I was introduced to Alan by a McKinsey partner in 2007, my first year in the insurance business. Alan had just retired as Group President of Progressive Direct, where he grew the earned premium from under $1.3 billion in 2000 to over $4.3 billion in 2006. I was in awe and even more amazed when the first question he asked me was about baseball.
The following is a discussion about Alan’s insurance journey over the last 40 years – an inspiring reflection by an insurance visionary.
I only asked Alan three questions:
- What did you do at Progressive?
- What are your thoughts on auto insurance and the insurance industry?
- How do you see property and casualty insurance evolving over the next decade?
We split the interview into three parts – Alan’s insightful response to each of these three questions.
——————Part III – The next decade 2020–2030 ————————-
Here is the third and final part of this three-part interview, discussing how Alan sees property and casualty insurance evolving over the next decade.
David Schapiro: Alan, now that we’ve discussed your time at Progressive and some of your insurance industry insights, could you please share your thoughts about the future of property and casualty and auto insurance over the next decade? What will be the key factors influencing the industry through 2030?
Alan Bauer: Going forward, I see three big things going on. One is artificial intelligence/ machine learning, which can and will change the way insurance rates are set.
Another is that consumers are starting to become aware of the data world that’s out there. There are literally hundreds of companies that provide data to insurers, advertisers and others. Things that you never thought of are being tracked and collected and might be provided to others. The last factor is the ubiquity of sensors that are all around us. You can’t go shopping or walk down most streets without being continuously photographed.
These things have effects and will have greater effects over time, whether we like it or not, on insurance.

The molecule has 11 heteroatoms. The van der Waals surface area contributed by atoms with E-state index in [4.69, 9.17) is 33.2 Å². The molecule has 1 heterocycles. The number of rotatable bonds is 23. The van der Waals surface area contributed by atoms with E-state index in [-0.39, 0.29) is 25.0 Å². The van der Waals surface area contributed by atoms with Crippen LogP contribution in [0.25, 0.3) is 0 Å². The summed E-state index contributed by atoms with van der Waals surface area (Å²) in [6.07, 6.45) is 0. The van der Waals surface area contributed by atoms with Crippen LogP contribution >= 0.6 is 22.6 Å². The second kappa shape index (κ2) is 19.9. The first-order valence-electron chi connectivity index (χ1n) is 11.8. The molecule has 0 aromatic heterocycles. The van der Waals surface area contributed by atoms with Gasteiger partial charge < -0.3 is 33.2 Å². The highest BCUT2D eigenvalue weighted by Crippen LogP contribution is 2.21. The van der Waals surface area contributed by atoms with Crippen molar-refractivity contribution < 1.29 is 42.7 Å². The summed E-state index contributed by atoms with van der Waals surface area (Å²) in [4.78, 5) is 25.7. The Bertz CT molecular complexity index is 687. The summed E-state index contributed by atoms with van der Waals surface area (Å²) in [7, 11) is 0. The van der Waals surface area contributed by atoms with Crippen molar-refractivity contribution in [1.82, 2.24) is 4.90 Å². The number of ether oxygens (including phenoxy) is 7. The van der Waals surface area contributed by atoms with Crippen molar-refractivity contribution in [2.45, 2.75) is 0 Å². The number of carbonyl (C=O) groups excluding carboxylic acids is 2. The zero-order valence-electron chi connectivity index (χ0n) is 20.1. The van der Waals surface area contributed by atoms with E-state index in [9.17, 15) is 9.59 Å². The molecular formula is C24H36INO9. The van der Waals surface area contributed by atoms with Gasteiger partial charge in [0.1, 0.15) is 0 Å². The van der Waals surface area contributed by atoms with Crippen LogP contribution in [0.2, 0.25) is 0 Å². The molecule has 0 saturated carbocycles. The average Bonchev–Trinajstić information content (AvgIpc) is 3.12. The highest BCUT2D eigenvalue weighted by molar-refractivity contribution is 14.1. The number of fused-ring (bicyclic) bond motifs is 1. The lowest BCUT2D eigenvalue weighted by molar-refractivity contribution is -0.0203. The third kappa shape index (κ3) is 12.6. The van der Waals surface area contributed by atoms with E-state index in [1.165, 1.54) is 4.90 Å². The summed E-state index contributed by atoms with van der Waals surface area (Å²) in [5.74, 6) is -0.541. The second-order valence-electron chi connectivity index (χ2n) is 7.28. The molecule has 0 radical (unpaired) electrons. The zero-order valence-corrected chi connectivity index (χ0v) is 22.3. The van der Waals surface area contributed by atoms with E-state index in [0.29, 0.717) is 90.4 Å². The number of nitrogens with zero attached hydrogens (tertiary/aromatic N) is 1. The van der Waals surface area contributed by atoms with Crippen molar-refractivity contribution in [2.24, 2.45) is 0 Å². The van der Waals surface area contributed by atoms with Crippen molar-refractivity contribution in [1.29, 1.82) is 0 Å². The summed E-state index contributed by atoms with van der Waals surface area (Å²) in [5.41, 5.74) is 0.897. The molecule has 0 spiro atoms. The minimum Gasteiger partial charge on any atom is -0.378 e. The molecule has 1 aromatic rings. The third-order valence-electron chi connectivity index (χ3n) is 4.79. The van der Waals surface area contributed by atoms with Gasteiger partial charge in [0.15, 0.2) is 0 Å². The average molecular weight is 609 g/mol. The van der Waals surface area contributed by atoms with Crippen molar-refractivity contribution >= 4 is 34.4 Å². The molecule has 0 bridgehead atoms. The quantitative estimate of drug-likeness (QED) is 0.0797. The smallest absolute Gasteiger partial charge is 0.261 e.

Auto insurers historically have set rates using algebra, where things are added or multiplied. We ask you your age, and that gets a factor. We ask you your auto type, and that gets a factor. We ask you your driving record, and that gets a factor. All this gets thrown into a generalized linear model (GLM) to output a rate. GLM requires large-scale analyses; for instance, to assess how much more to charge for a Mercedes than for a Ford. You do that independently of whether the driver is a female or male. As a result, you have a relatively easily calculable method of determining a rate. In most states, rates are required to be filed with the regulators, so there is a benefit in simplicity.
Artificial intelligence (AI) may provide a better pricing algorithm, but since we can’t explain how it works, how do we file it with the regulators? We will end up having two different ways of pricing. We have GLM, which is formally going to be the price, and then we have AI, which might be a better predictor but does not lend itself to GLM presentation or explanation. GLM may say that a specific Ford driver is a risk that should be priced at $1,000, and AI may say he should be $500.
Let’s say you’ve tested both and found out that GLM isn’t as good a predictor as AI, but you can’t explain (even to yourself) how the AI calculated the price. You know a particular applicant is really a $500 risk despite the $1,000 price, so you want to get him as a customer. Even though my stated price is $1,000, I want to go after him to insure his car, home or business. I’ll do all sorts of things to try to get him to come to me: call him, send him frequent letters, etc.